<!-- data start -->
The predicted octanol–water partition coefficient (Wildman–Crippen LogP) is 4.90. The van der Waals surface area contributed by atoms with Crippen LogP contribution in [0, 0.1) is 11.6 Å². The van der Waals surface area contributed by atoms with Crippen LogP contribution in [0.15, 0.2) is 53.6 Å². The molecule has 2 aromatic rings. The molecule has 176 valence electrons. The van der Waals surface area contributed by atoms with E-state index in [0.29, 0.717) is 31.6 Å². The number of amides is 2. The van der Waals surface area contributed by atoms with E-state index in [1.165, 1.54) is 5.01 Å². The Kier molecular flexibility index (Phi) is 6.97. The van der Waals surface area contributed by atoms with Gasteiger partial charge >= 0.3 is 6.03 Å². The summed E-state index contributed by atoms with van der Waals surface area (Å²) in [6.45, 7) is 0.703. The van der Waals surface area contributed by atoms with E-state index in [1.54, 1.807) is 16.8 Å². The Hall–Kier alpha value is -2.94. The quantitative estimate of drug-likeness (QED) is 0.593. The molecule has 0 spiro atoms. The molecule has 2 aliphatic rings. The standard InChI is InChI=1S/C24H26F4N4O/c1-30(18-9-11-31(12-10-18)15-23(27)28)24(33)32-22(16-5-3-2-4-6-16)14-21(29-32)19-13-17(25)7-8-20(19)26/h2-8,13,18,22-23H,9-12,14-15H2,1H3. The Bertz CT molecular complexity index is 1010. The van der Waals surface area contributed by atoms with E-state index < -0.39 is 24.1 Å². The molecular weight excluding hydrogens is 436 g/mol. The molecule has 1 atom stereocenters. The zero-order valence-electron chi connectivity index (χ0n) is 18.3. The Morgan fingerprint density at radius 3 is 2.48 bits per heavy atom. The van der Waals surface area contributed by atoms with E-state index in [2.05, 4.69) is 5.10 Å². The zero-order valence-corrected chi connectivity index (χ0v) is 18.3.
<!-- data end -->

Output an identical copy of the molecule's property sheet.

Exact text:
The predicted octanol–water partition coefficient (Wildman–Crippen LogP) is 4.90. The van der Waals surface area contributed by atoms with Crippen LogP contribution in [0, 0.1) is 11.6 Å². The van der Waals surface area contributed by atoms with Crippen LogP contribution in [0.15, 0.2) is 53.6 Å². The molecule has 2 aromatic rings. The molecule has 176 valence electrons. The van der Waals surface area contributed by atoms with E-state index in [0.29, 0.717) is 31.6 Å². The number of amides is 2. The van der Waals surface area contributed by atoms with E-state index in [1.165, 1.54) is 5.01 Å². The Kier molecular flexibility index (Phi) is 6.97. The van der Waals surface area contributed by atoms with Gasteiger partial charge >= 0.3 is 6.03 Å². The summed E-state index contributed by atoms with van der Waals surface area (Å²) in [6.45, 7) is 0.703. The van der Waals surface area contributed by atoms with E-state index in [1.54, 1.807) is 16.8 Å². The Hall–Kier alpha value is -2.94. The quantitative estimate of drug-likeness (QED) is 0.593. The molecule has 0 spiro atoms. The molecule has 2 aliphatic rings. The standard InChI is InChI=1S/C24H26F4N4O/c1-30(18-9-11-31(12-10-18)15-23(27)28)24(33)32-22(16-5-3-2-4-6-16)14-21(29-32)19-13-17(25)7-8-20(19)26/h2-8,13,18,22-23H,9-12,14-15H2,1H3. The Bertz CT molecular complexity index is 1010. The van der Waals surface area contributed by atoms with E-state index < -0.39 is 24.1 Å². The molecular weight excluding hydrogens is 436 g/mol. The molecule has 1 atom stereocenters. The zero-order valence-electron chi connectivity index (χ0n) is 18.3. The Morgan fingerprint density at radius 3 is 2.48 bits per heavy atom. The van der Waals surface area contributed by atoms with E-state index in [2.05, 4.69) is 5.10 Å². The zero-order valence-corrected chi connectivity index (χ0v) is 18.3.